The dimension of a module is 133.34x40x8mm. The height of the kit is 40mm. This is important information as it pertains to the clearance for the CPU cooler’s fan height. Good Job XPG as we have a solid build quality at our hands with low-weight modules. The heat spreader is not fully covering the PCB which is understandable as a certain portion of the PCB has to be put in the lockers/latches of the DIMM slots on the motherboard.
The RGB LED diffuser is running across the full length of the module. There is no obstruction or design element to cut out the light pattern anywhere across the length. We have XPG branding in the middle. The heat spreader has taken over a bit on the sides of the diffuser which makes the overall design sit in harmony and well synced. The width of each module is 8mm which is usually 7mm on the other kits. This may restrict the AIO blocks with tube ends facing the DIMM slots.
The backside of the module is identical to the front side except that there is a sticker on the right side with the part number, timing, speed, and voltage of the kit printed on it. Removing the sticker would void the warranty. The serial number is also printed on the sticker. The XPG branding is on the lower left side.
The above picture shows the populated side of the module. We have 8x chips each having a 2GB capacity. The central chip is the PMIC. The XPG Lancer RGB kits are using SK Hynix chips. There is what seems to be a single thin thermal pad running across the entire length of the heat spreader on the populated. From what we have seen on the internet, it is reported that the PMIC does not have a thermal pad over it which should have been there.
The opposite side of the PCB shows that it is an unpopulated area with a thick foam padding running in two groups leaving the central side exposed.
The PCB is protruding from the sides of the heat spreader. This is to make room so that latching can be done when installing the modules in the socket. We have a thick diffuser with RGB LEDs underside for some vivid and brilliant lighting.
XPG Lancer DDR5 RGB
Speaking of the RGB Illumination, this kit is compatible with:
- ASUS AURA SYNC
- GIGABYTE RGB FUSION 2.0
- MSI MYSTIC LIGHT SYNC
- ASRock POLYCHROME SYNC
The kit was tested on the GIGABYTE Z690 AERO-G motherboard. The RGB Fusion app picks the kit immediately and the lighting was found to respond to the changes in modes from the RGB Fusion 2.0. We were also able to sync the RGB elements using the RGB Fusion 2.0 including the XPG Lancer RGB 6000 32GB Black kit.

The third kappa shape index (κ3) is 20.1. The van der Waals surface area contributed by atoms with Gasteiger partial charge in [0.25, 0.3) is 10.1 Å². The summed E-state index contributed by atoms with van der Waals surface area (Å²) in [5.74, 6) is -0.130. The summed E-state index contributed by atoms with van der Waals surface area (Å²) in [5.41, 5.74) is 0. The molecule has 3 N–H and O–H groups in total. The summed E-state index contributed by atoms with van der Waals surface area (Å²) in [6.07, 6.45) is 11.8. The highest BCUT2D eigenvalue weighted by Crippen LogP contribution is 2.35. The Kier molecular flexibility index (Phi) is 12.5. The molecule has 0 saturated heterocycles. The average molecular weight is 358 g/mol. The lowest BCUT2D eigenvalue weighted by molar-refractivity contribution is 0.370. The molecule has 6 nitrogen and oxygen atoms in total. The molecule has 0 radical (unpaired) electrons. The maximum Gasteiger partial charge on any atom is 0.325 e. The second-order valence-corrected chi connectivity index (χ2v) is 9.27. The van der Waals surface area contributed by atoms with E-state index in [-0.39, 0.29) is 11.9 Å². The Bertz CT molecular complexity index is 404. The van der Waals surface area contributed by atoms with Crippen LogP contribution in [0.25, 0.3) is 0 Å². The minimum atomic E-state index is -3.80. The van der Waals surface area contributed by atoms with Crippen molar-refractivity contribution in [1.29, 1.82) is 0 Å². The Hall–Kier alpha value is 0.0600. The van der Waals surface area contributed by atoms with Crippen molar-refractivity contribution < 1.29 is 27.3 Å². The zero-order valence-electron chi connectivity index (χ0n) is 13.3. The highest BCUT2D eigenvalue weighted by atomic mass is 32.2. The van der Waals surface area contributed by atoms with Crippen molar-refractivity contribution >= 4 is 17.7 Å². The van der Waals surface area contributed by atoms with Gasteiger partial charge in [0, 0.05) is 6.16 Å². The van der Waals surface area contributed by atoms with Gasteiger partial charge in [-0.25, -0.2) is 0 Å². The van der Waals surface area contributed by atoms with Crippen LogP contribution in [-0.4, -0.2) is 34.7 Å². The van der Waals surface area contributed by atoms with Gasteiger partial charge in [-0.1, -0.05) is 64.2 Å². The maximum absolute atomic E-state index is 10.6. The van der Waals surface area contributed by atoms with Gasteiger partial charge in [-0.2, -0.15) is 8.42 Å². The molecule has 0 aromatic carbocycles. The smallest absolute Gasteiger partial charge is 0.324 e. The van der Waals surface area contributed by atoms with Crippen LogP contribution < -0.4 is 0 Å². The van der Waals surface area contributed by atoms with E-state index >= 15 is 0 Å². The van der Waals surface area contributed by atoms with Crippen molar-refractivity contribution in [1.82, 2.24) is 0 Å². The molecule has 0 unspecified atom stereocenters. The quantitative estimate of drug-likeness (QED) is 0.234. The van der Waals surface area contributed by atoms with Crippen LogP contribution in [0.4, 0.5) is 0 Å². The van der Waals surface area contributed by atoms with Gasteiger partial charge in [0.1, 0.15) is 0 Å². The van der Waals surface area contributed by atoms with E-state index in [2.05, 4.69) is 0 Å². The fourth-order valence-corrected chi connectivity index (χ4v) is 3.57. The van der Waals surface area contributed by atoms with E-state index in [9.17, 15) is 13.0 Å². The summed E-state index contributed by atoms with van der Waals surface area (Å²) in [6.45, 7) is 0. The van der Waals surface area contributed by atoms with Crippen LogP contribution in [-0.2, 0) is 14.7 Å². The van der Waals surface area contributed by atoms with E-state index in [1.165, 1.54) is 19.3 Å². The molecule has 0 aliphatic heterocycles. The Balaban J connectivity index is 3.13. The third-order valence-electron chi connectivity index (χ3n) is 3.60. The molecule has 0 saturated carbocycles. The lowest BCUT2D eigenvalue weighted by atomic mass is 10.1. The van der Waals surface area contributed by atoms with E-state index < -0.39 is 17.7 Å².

The above are a few pictures of the RAM kit in action.
The above is an SPD readout as taken from the AIDA64 Engineer edition. A single module of the XPG Lancer RGB 6000 32GB kit has 32 banks featuring SK Hynix chips. The Memory Controller Voltage in XMP 3.0 is 1.20V.
We could not get any reading using the Typhoon.
Here are a few pictures of the XPG Lancer DDR5 RGB Kit on the motherboard:
Benchmarks & Testing
The following configuration is used to test the kit:
- Intel i7 12700k [Stock, Auto]
- ARCTIC Liquid Freezer – II 420
- GIGABYTE Z690 AERO G
- XPG Lancer RGB 6000 32GB Black
- Sabrent Rocket 4 Plus 2TB PCIe 4.0 NVMe SSD
- GIGABYTE GeForce RTX 3070 VISION OC 8G
- be quiet! Straight Power 11 850W Platinum PSU
- Thermaltake Core P6 TG Snow Edition in an open-frame layout
We are thankful to our sponsors for this test bench. The following software are used for the testing:
- AIDA64 Engineer
- SiSoftware Sandra Suite
- Performance Test
- 3DMark Time Spy Extreme
- Hyper Pi
- Cinebench R23[ Multi, Single]
The XMP 3.0 was loaded. The timings and DRAM frequency were manually loaded just in case to ensure the proper working of the kit. Microsoft Windows 10 was used for the testing.
The above is a CPU-Z screenshot. Looking closely, you will notice that the software is reporting the kit to be in quad-channel configuration. The reason for that is with DDR5 kits, we have two channels per module with each being a 32-bit wide. I am not sure if 32-bit is inclusive of ECC or otherwise.
Damn! These are impressive scores for the powerful DDR5 kit over the DDR4 kits we have already tested. We have a 48.22% gain in the Copy operations over the XPG Spectrix D50 which is rated at 3600MHz at 18CL. Similarly, we have a 41.40% gain in the Write operations and 46.30% gain in the Speed operations.
The latency with XMP was 68.7ns. As mentioned earlier, with DDR5 kits, the latencies are higher but compared with the listed DDR4 kits in the graphs, this latency is not that bad given the higher frequencies and the bandwidth.
SiSoft Sandra Suite
Holy Moly! We have roughly doubled the performance with the XPG Lancer RGB 6000 32GB kit.
The performance boost is up to 20.4% over the XPG Spectrix D50 kit.
There was an 11.76% performance boost over the XPG Spectrix D50 kit.
3DMARK Time Spy Extreme